Interview with the bor!sgloger expert panel on the subject of internationally distributed Teams (Part 2)

 

The sequel to Does distance cancel out the efficiency of internationally distributed Teams?

Stephanie G.: Internationally dispersed Teams sound pretty exhausting. Are you telling me that you‘re no fans?

Hélène V.: I think that I can speak for everyone present that putting together internationally distributed or dispersed Teams – although dispersed is even worse – are not what we would advise managers to do. Yes, Scrum can be applied in such situations – but a lot of the fun and simplicity are taken out of the process. It is a challenge, which – of course – we are all willing to take on, but if a manager would ask me for my opinion, I would certainly advise the setting up of co-located Scrum Teams. (nodding all around)

Bernd K.: If I were a manager and I had to choose between training people on-site or investing in skilled staff abroad, I would certainly take the ones that are on-site.

Deborah W.: I second Bernd. But one has to admit that the wonderful thing about agile methods and Scrum is that they offer great practices, such as Pair Programming, for transferring and building up the skills of one‘s employees. However, this really depends on the product, the people, the necessary skills, as well as the available time and budget.

Kristina K.: Time‘s the word. If we‘re talking about a project where certain skills will only be necessary for a few months, it would probably be smarter to buy this kind of know-how. If we‘re talking about three years, then I would go for the more sustainable option of ensuring that the skills are available on-site.

Ina K.: In the case of three months, I would also aim at having the people with the necessary qualifications and competence flown in and sit together with the rest of the Team. After all, there will always be a small percentage of Team achievement that cannot be reached due to it being distributed.

Hélène V.: I second that. As a manager, it is important to figure out how to motivate the naturally distributed Team members to spend the necessary time together in one location. If one takes your case for example, Stephanie, one could have offered the German and Indian Team members a salary for 12 months and the challenge for the entire Team to complete the product within one year. The Team spends that time together in the third location Vietnam and if they finish the product earlier, then the 12-month salary is still paid, but the Team members can return home early. This is just an example – it’s up to the managers to think about ways to motivate their Team members to get together in one location and maximise their productivity.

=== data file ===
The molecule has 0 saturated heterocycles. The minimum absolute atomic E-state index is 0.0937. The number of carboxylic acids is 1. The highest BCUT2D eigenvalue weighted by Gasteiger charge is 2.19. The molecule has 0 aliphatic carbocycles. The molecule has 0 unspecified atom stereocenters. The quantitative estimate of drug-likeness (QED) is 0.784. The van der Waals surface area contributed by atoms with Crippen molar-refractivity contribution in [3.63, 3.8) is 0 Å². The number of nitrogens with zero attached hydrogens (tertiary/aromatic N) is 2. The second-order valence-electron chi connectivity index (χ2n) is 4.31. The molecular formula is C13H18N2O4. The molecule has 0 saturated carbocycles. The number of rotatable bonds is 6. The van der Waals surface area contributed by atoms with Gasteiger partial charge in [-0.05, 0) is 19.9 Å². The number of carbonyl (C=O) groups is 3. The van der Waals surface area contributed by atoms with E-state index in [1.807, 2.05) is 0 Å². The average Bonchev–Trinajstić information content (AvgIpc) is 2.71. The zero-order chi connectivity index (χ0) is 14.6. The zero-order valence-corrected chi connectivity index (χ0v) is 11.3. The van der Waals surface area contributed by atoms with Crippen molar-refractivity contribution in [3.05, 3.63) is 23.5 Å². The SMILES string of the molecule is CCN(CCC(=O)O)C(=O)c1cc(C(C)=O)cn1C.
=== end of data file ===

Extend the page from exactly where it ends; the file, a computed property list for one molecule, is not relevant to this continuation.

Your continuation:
Stephanie G.: I like that idea. But it again points to the general opinion that you would all strongly recommend to avoid creating distributed Teams?!

Christof B.: As Hélène has already said,  if we were given the choice as managers, we would try to keep the Team in one place. There are, however, a few scenarios that I could live with. Firstly, the ScrumMaster would have to sit with the Dev.Team. If the Product Owner is not able to do so, he will simply have to start travelling more frequently in order to build up a good relationship. He would furthermore have to offer a dedicated hour per day (at least), where he is strictly available to the Team for answering any questions and give information or feedback. The other important thing to watch out for when splitting a Team is that it should be equally divided. It is super difficult when there are six persons sitting on one end of the telephone receiver, and only one or two on the other.

 

Stephanie G.: Thank you. So to sum up your statements, we may advise managers to

  • avoid distributed or dispersed Teams
  • motivate Team members to travel frequently or move to the other location(s)
  • build up Team members‘ competences sustainably by using agile methods
  • make sure to split the Team evenly, if the dividing up cannot be avoided.


Wie wichtig ein respektvoller Umgang miteinander ist, hat Stephanie schon sehr früh gelernt. Als sie 12 war, ist sie mit ihrer Familie in die USA gezogen – ohne wirklich Englisch sprechen zu können – und seitdem ist das Reisen ihre Leidenschaft. Ihr Faible für unterschiedliche Kulturen hat sie mit Studien und beruflichen Engagements in England und Frankreich weiter kultiviert. Gerade die Unterschiedlichkeit der Menschen hat sie dabei zu schätzen gelernt und hier sieht sie auch die Verbindung zu ihrer Arbeit: Jeden Tag hat sie mit den verschiedensten Menschen zu tun, die trotzdem ein gemeinsames Interesse mitbringen: agil zu handeln.